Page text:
Exploring the Twists and Turns of Knot Theory Mathematics professor Elizabeth Denne helped design one of the Fleet Museum's most popular exhibits yet.
“Some writers are natural poets, some are better at novels, non-fiction, etc. It’s the same thing with mathematicians. I found myself reading about knots for pleasure, in my spare time, while I was studying mathematics.”
~Elizabeth Denne, associate professor of mathematics
It is a world where art meets math, where visitors can walk – and crawl – through translucent, branching tunnels illuminated by rainbows of pulsating light. This is the awe-inspiring landscape that Elizabeth Denne, associate professor of mathematics, helped create in the Taping Shape 2.0: Why Knot? exhibit, which was on display at the Fleet Science Center in San Diego, California through Sept 30. According to the website, “surfaces curve, slope and twist. The ‘floor’ eases into the side of the structure, which gradually becomes the ceiling.”
Taping Shape 2.0, created by miles of packing tape wrapped over scaffolding, was a deeper exploration of knot theory, a part of the mathematical theories of geometry and topology; topology, in turn, explores how objects can be stretched and deformed as they move through space. Denne spent hours over Skype with California-based colleagues brainstorming how to use this enormous, colorful and immersive exhibit to explore the mathematics of knots. The result: one of the museum’s most popular exhibits to date, which was extended a month past its original end date.
When mathematicians study knots, they consider anything that is a closed loop to be a knot, Denne explained. “In knot theory, mathematicians spend most of their time developing tools to tell which knots are the same and which knots are different. In addition, the shape of the knot, thickness, curvature, tightness and more are dissected and explored.”
Why the public should care about knot theory is hard to convey – but care they should. “There is a lot of overlap with biology, understanding proteins and DNA molecules and replication,” said Denne. “Some of these molecules are knotted, and the knotting is part of the reason these molecules behave in the way they behave. Another practical application is understanding elementary particles in physics.”
For Denne, the true challenge of Taping Shape was finding ways to make knot theory resonate with people of all ages and educational backgrounds. “I didn’t know this before, but museum text has to be written at the 6th grade reading level,” she explained. “And while the questions that knot theory attempts to answer are simple enough to state, the answers can be incredibly complex.”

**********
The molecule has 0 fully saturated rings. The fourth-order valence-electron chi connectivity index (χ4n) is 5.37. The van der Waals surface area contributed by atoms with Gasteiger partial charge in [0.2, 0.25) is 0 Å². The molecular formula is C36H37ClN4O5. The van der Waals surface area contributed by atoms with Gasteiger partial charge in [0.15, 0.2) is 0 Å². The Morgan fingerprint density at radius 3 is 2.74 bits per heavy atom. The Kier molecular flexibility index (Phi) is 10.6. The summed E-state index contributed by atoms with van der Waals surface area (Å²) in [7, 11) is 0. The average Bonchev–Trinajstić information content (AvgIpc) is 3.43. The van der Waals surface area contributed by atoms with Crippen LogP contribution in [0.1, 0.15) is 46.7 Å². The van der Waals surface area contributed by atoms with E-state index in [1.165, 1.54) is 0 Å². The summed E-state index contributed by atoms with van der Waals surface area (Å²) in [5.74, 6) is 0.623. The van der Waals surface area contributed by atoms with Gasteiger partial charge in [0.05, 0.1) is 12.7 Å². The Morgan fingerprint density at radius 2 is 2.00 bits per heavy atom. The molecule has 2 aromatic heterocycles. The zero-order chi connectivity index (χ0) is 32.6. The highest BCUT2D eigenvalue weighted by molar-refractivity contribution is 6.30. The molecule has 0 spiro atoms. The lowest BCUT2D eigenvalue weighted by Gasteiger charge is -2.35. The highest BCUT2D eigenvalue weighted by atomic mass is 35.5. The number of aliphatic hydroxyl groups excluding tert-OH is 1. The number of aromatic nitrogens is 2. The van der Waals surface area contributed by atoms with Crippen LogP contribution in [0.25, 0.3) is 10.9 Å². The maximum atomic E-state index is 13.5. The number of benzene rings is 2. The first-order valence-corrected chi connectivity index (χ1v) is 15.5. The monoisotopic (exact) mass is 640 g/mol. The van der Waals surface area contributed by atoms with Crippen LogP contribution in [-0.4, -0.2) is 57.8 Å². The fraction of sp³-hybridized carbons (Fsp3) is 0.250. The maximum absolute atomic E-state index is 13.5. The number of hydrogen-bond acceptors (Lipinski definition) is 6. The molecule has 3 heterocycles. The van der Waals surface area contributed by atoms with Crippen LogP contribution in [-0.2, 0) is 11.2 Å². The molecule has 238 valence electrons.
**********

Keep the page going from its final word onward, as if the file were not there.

In addition to knot theory, topology and geometry, the exhibit also touches on spatial relations, membranes, mathematics and tensile strength. (And in case you’re wondering what happened to the miles of tape at the end of the exhibition’s run – it’s being recycled).
“Math has applications outside of just math, that can potentially change the world as we know it,” reflected Ashanti Davis, exhibits project supervisor at the Fleet Science Center and Denne’s partner in realizing the installation. Through Taping Shape 2.o, she hoped that visitors would realize “that math is a language and if you can learn to speak the language of another ethnic group, you can learn to speak math, too. That every day you tie your shoe, you are doing math and engineering. But most importantly, that math can be fun.”
For Davis, a self-proclaimed reformed “math-hater,” the process of creating Taping Shape 2 helped renew and strengthen her appreciation for math – a change of heart that she hopes exhibit visitors experienced, too. “The artist in me appreciates the beauty that can be found in math’s complexities, and the scientist in me appreciates the role that it plays in science and speaking to and about the universe,” Davis reflected. As an educator, she also marveled as joyful, wide-eyed students made their way through the exhibit; students who, like her, may have previously been wary of math. “I love getting to share with people how interesting these subjects are and how math, like most things, deserves a second, third, fourth, etc. chance at being cool,” she added.
Denne became interested in knot theory while studying mathematics as a graduate student at the University of Illinois at Urbana-Champaign. “Some writers are natural poets, some are better at novels, non-fiction, etc. It’s the same thing with mathematicians. I found myself reading about knots for pleasure, in my spare time, while I was studying mathematics. So I thought, I should probably just do my Ph.D on this.”
Denne also knits and crochets as a hobby. “My mother taught me when I was a child. I didn’t do it a lot in my teenage years, but in my mid- to late-20s, I became a fierce knitter. I enjoy the craft of it and making something to wear, as do all knitters. There is a neat overlap with my work, but it’s not intentional. I was knitting long before I was thinking about knots. And there is probably a paper in there somewhere, but I have yet to write it.”
Denne’s passion for knitting has managed to thread its way into the classroom in other ways, though. Denne has crocheted hyperbolic surfaces – or physical representations of mathematical objects – for use in her geometry classes.
Asked about her favorite part of teaching at W&L, she responded without hesitation: “It’s the interaction with W&L students. They’re such wonderful human beings, and they definitely keep you on your toes.” She was also pleased that W&L helped fund her trip to San Diego to participate in the exhibit opening in February.
Denne’s hope is that the public realizes that there is some mathematics behind the everyday experience of knots – we all must tie our shoes, after all – “there are some really interesting mathematical questions there, with answers that aren’t totally obvious.”